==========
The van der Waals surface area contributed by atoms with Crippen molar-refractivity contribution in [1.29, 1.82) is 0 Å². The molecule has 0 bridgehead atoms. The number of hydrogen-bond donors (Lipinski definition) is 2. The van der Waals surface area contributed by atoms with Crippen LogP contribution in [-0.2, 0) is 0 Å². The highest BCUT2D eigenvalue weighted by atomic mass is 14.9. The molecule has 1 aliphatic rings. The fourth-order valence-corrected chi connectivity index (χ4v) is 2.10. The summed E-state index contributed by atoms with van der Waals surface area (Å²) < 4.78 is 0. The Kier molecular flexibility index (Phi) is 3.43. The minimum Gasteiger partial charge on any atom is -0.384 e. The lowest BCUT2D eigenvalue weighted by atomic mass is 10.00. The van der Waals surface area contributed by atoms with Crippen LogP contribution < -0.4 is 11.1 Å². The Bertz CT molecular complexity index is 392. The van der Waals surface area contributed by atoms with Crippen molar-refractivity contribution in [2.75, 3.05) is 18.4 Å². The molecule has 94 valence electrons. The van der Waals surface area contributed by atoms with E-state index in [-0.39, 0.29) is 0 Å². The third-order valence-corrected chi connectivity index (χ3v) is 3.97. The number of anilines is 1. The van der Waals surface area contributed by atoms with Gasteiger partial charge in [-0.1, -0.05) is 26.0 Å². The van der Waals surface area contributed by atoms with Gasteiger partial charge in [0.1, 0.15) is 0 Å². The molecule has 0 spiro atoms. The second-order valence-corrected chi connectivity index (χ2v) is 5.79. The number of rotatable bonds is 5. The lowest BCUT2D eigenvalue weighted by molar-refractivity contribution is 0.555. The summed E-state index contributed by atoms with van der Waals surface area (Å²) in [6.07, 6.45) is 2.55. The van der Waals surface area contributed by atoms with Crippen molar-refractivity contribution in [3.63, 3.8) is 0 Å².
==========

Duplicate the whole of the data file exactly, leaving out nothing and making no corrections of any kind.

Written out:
The van der Waals surface area contributed by atoms with Crippen molar-refractivity contribution in [1.29, 1.82) is 0 Å². The molecule has 0 bridgehead atoms. The number of hydrogen-bond donors (Lipinski definition) is 2. The van der Waals surface area contributed by atoms with Crippen LogP contribution in [-0.2, 0) is 0 Å². The highest BCUT2D eigenvalue weighted by atomic mass is 14.9. The molecule has 1 aliphatic rings. The fourth-order valence-corrected chi connectivity index (χ4v) is 2.10. The summed E-state index contributed by atoms with van der Waals surface area (Å²) < 4.78 is 0. The Kier molecular flexibility index (Phi) is 3.43. The minimum Gasteiger partial charge on any atom is -0.384 e. The lowest BCUT2D eigenvalue weighted by atomic mass is 10.00. The van der Waals surface area contributed by atoms with Crippen LogP contribution < -0.4 is 11.1 Å². The Bertz CT molecular complexity index is 392. The van der Waals surface area contributed by atoms with Crippen molar-refractivity contribution in [2.75, 3.05) is 18.4 Å². The molecule has 94 valence electrons. The van der Waals surface area contributed by atoms with E-state index in [-0.39, 0.29) is 0 Å². The third-order valence-corrected chi connectivity index (χ3v) is 3.97. The number of anilines is 1. The van der Waals surface area contributed by atoms with Gasteiger partial charge in [-0.1, -0.05) is 26.0 Å². The van der Waals surface area contributed by atoms with Gasteiger partial charge in [0.1, 0.15) is 0 Å². The molecule has 0 spiro atoms. The second-order valence-corrected chi connectivity index (χ2v) is 5.79. The number of rotatable bonds is 5. The lowest BCUT2D eigenvalue weighted by molar-refractivity contribution is 0.555. The summed E-state index contributed by atoms with van der Waals surface area (Å²) in [6.07, 6.45) is 2.55. The van der Waals surface area contributed by atoms with Crippen molar-refractivity contribution in [3.63, 3.8) is 0 Å².